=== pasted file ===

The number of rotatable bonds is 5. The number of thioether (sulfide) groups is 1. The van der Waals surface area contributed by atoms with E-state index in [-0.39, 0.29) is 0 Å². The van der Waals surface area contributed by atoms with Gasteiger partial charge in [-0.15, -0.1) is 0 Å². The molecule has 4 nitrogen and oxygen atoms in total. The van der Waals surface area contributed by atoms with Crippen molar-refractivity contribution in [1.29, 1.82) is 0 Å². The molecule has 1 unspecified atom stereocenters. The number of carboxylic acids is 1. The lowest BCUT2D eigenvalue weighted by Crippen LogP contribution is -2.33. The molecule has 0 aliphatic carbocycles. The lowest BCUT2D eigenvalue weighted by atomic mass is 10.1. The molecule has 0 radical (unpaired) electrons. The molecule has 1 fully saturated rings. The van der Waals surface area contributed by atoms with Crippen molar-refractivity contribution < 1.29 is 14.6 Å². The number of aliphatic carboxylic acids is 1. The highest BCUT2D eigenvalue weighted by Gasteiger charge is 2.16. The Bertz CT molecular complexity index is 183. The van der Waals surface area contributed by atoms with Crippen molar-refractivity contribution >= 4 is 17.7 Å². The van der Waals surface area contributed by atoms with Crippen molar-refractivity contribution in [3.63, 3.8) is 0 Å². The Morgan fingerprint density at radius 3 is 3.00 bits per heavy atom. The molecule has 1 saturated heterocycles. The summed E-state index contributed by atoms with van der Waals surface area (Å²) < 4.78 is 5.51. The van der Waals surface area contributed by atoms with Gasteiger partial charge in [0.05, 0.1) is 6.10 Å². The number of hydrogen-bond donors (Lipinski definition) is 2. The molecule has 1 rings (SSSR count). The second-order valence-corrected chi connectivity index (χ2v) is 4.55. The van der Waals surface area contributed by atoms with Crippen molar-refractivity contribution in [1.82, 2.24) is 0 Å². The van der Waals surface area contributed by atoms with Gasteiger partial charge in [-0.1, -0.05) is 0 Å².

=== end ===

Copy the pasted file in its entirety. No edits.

The number of rotatable bonds is 5. The number of thioether (sulfide) groups is 1. The van der Waals surface area contributed by atoms with E-state index in [-0.39, 0.29) is 0 Å². The van der Waals surface area contributed by atoms with Gasteiger partial charge in [-0.15, -0.1) is 0 Å². The molecule has 4 nitrogen and oxygen atoms in total. The van der Waals surface area contributed by atoms with Crippen molar-refractivity contribution in [1.29, 1.82) is 0 Å². The molecule has 1 unspecified atom stereocenters. The number of carboxylic acids is 1. The lowest BCUT2D eigenvalue weighted by Crippen LogP contribution is -2.33. The molecule has 0 aliphatic carbocycles. The lowest BCUT2D eigenvalue weighted by atomic mass is 10.1. The molecule has 0 radical (unpaired) electrons. The molecule has 1 fully saturated rings. The van der Waals surface area contributed by atoms with Crippen molar-refractivity contribution < 1.29 is 14.6 Å². The number of aliphatic carboxylic acids is 1. The highest BCUT2D eigenvalue weighted by Gasteiger charge is 2.16. The Bertz CT molecular complexity index is 183. The van der Waals surface area contributed by atoms with Crippen molar-refractivity contribution >= 4 is 17.7 Å². The van der Waals surface area contributed by atoms with Crippen molar-refractivity contribution in [3.63, 3.8) is 0 Å². The Morgan fingerprint density at radius 3 is 3.00 bits per heavy atom. The molecule has 1 saturated heterocycles. The summed E-state index contributed by atoms with van der Waals surface area (Å²) < 4.78 is 5.51. The van der Waals surface area contributed by atoms with Gasteiger partial charge in [0.05, 0.1) is 6.10 Å². The number of hydrogen-bond donors (Lipinski definition) is 2. The molecule has 1 rings (SSSR count). The second-order valence-corrected chi connectivity index (χ2v) is 4.55. The van der Waals surface area contributed by atoms with Crippen molar-refractivity contribution in [1.82, 2.24) is 0 Å². The van der Waals surface area contributed by atoms with Gasteiger partial charge in [-0.1, -0.05) is 0 Å².